Sarah Yanicki, Leanne Curtis and Marcus Irvine, formerly of the community group CanCERN which wound up at the end of 2015. CanCERN was a community group that advocated for the needs of earthquake-affected residents.

Sarah Yanicki, Leanne Curtis and Marcus Irvine, formerly of the community group CanCERN which wound up at the end of 2015. CanCERN was a community group that advocated for the needs of earthquake-affected residents.

SARAH YANICKI
If Sarah could name one key point about disaster recovery, it’s that people, not processes need to be the focus of any positive solutions.  This learning drove her to become involved in resident-focused approaches in the Canterbury earthquake recovery, initially through the community organisation CanCERN, and now with Breakthrough Services. 

Sarah has a background in teaching and sociology.  In the wake of the February 2011 quake, she decided to focus her master’s research on how community groups helped address residents’ needs after the earthquakes.  Through CanCERN she helped run the In the Know Hub, an earthquake support centre for residents, which gave further insight into the complexities homeowners are facing. Sarah’s experiences have highlighted just how important it is to create a space where residents feel heard and involved. This motivates her to continue supporting homeowners as they navigate the complexities of their repair/rebuild.  

LEANNE CURTIS
Throughout five years of earthquake recovery, Leanne has learned that although some of it is complex, most of it’s not rocket science.  It’s about the right people having a conversation about how to best serve the residents of Christchurch.  She has been at those tables trying to influence those conversations and is committed to making sure residents’ concerns are heard and addressed.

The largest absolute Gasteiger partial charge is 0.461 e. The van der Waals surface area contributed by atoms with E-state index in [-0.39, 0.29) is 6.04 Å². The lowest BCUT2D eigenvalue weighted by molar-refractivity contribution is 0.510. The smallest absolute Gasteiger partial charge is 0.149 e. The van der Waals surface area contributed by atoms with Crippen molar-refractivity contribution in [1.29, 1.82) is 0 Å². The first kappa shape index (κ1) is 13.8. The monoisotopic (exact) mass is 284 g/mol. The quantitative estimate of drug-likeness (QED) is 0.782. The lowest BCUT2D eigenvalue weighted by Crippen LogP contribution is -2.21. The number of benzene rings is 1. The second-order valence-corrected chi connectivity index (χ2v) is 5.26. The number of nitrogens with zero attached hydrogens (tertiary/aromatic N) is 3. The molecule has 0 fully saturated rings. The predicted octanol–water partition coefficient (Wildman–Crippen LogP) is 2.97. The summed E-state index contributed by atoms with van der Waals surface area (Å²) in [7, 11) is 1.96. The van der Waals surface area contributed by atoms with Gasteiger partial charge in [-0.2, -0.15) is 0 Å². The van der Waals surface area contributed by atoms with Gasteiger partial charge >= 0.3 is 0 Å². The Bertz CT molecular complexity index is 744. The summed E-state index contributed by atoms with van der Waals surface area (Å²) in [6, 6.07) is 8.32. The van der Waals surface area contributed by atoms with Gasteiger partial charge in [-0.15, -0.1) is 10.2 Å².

Prior to the quakes, Leanne worked in teaching and community development.  She was a founding member of CanCERN in 2010 and led the organisation until its closure in late 2015.  Following the February earthquake, Leanne’s family home in Avonside was red zoned.  She now lives in Waimakariri with her husband, kids, and terribly naughty dogs.

MARCUS IRVINE
Of all the stories to be told in this recovery none is more important than that of residents trying to fix their homes.  It is complex and varied, and for many there isn't yet an ending.  Marcus has seen the positive impact facilitated, homeowner-centric conversations can have and firmly believes services like Breakthrough Facilitation are the way forward in 2016. 

Marcus was working as a Radio New Zealand journalist at the time of the February 2011 earthquake.  He reported on the ensuing residential issues for three years before taking up a role at CanCERN in a bid to more directly help affected residents.  Having been immersed in all aspects of the earthquake recovery since the beginning, Marcus understands the obstacles many homeowners continue to face.